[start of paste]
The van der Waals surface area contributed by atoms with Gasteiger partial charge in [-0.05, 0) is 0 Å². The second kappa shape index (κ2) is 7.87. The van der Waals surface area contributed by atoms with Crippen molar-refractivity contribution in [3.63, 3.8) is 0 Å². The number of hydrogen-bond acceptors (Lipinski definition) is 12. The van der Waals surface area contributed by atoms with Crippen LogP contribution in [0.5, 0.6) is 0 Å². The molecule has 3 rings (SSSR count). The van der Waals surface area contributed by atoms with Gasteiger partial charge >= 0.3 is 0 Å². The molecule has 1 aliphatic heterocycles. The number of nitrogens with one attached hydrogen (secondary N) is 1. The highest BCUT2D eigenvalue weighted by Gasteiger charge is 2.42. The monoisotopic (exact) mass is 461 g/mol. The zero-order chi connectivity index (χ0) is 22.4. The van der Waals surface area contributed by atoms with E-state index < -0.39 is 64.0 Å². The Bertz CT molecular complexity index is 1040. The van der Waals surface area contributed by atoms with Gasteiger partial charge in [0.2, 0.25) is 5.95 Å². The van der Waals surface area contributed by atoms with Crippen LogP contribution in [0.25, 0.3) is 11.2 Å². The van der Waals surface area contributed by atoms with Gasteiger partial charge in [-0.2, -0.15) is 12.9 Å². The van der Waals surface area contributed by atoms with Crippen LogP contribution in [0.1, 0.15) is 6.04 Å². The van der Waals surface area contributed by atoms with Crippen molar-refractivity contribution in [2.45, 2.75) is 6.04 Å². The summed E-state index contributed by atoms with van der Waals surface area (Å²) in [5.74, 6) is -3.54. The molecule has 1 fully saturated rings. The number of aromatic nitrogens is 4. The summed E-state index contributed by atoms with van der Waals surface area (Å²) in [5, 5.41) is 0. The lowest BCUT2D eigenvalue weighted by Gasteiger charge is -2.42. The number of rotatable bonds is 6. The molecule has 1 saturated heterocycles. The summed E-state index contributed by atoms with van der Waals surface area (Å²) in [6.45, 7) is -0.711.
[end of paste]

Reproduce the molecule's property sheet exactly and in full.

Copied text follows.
The van der Waals surface area contributed by atoms with Gasteiger partial charge in [-0.05, 0) is 0 Å². The second kappa shape index (κ2) is 7.87. The van der Waals surface area contributed by atoms with Crippen molar-refractivity contribution in [3.63, 3.8) is 0 Å². The number of hydrogen-bond acceptors (Lipinski definition) is 12. The van der Waals surface area contributed by atoms with Crippen LogP contribution in [0.5, 0.6) is 0 Å². The molecule has 3 rings (SSSR count). The van der Waals surface area contributed by atoms with Gasteiger partial charge >= 0.3 is 0 Å². The molecule has 1 aliphatic heterocycles. The number of nitrogens with one attached hydrogen (secondary N) is 1. The highest BCUT2D eigenvalue weighted by Gasteiger charge is 2.42. The monoisotopic (exact) mass is 461 g/mol. The zero-order chi connectivity index (χ0) is 22.4. The van der Waals surface area contributed by atoms with E-state index < -0.39 is 64.0 Å². The Bertz CT molecular complexity index is 1040. The van der Waals surface area contributed by atoms with Gasteiger partial charge in [0.2, 0.25) is 5.95 Å². The van der Waals surface area contributed by atoms with Crippen LogP contribution in [0.25, 0.3) is 11.2 Å². The van der Waals surface area contributed by atoms with Gasteiger partial charge in [-0.2, -0.15) is 12.9 Å². The van der Waals surface area contributed by atoms with Crippen LogP contribution in [0.1, 0.15) is 6.04 Å². The van der Waals surface area contributed by atoms with Crippen molar-refractivity contribution in [2.45, 2.75) is 6.04 Å². The summed E-state index contributed by atoms with van der Waals surface area (Å²) in [5.74, 6) is -3.54. The molecule has 1 fully saturated rings. The number of aromatic nitrogens is 4. The summed E-state index contributed by atoms with van der Waals surface area (Å²) in [5, 5.41) is 0. The lowest BCUT2D eigenvalue weighted by Gasteiger charge is -2.42. The number of rotatable bonds is 6. The molecule has 1 saturated heterocycles. The summed E-state index contributed by atoms with van der Waals surface area (Å²) in [6.45, 7) is -0.711.